Gratitude is one of the keys to a happy life, but it must be practiced. Right teaching, self-sacrifice, and hardship in life often contribute to building gratitude.
For most of my medical career, I have cared for military members, past and present. Many were impressive. One patient in Schweinfurt, Germany in the late 1990s had climbed Point Du Hoc with the 2nd Ranger Battalion on D-Day. Other patients flew bombing raids over Japan in campaigns led by Hap Arnold and Curtis LeMay. Several fought with MacArthur in Korea. And of course, many had seen combat in Vietnam, Iraq, or Afghanistan.
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A Christian view on how and where we find and build our identity.
“To be a Turk is to be a Muslim” our Turkish tour guide announced during our tour of the Seven Churches in Revelation. I asked him why he believed that, and he replied that since Allah made him a Turk, clearly Allah intended for him to be a Muslim. Both his logic and his history were faulty. While the descendants of the Seljuk and Ottoman Turks are overwhelmingly Muslim, the modern descendants of the Khazar Turks are largely Jewish. Present-day Gagauz and Chuvash Turks are predominantly Christian.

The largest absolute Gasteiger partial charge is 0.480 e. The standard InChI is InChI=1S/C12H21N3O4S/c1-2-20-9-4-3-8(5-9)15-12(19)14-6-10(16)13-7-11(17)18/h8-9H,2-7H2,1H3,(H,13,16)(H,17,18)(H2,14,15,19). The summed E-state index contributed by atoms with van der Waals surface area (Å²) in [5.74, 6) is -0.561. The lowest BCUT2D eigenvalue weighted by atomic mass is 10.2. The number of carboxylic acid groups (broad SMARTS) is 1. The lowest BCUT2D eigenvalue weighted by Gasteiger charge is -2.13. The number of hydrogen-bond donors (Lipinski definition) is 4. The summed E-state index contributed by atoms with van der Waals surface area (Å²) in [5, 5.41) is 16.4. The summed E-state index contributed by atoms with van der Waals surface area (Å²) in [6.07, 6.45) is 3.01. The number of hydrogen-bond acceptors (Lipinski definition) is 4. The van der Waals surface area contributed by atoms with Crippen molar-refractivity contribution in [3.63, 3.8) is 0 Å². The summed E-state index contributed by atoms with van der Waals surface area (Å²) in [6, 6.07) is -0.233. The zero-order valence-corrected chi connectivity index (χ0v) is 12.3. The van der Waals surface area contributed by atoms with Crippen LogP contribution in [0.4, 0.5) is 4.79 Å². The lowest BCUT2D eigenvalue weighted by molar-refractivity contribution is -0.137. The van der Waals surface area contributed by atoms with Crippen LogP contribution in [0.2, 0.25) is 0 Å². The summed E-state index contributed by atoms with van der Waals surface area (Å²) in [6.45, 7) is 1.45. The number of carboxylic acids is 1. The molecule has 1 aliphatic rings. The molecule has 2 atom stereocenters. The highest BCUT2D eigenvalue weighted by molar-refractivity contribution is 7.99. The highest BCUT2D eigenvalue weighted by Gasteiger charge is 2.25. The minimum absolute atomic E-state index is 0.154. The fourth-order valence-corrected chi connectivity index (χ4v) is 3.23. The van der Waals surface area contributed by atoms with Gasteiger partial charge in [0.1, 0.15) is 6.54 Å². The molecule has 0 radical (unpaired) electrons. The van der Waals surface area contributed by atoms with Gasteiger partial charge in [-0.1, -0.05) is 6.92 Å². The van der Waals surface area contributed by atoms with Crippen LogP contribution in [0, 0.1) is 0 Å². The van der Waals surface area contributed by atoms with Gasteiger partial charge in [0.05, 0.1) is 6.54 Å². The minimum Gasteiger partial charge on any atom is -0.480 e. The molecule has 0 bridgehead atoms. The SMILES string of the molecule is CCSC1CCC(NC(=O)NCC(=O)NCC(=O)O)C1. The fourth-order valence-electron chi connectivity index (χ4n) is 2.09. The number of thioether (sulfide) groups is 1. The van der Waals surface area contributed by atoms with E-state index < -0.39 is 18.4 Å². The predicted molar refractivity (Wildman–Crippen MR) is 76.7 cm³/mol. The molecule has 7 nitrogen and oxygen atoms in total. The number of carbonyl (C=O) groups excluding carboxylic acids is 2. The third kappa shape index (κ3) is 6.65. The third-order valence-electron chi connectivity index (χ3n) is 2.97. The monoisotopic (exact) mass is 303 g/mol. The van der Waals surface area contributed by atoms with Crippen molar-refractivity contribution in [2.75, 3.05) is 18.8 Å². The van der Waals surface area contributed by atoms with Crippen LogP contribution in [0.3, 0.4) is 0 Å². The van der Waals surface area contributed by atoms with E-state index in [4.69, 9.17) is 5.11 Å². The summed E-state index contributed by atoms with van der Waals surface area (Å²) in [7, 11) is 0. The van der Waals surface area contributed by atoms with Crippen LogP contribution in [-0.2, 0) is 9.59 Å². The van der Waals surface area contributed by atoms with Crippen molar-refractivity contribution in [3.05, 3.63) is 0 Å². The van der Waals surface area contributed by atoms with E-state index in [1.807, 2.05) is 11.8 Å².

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Every society includes the good, the bad, and the complacent. Isaiah shows us what to be, and how.
A small, fractious, religiously dominated country was paying tribute to a rich empire with an advanced military. In a fit of hubris, the oppressed people stopped sending their wagonloads of gold, hoping that a neighboring nation would come to their aid. The empire mobilized its forces and defeated the weak intervening armies of the neighboring nation. It then turned its greedy eyes and vengeful hands on the rebels.
Continue reading “The Good, the Bad, and the Complacent”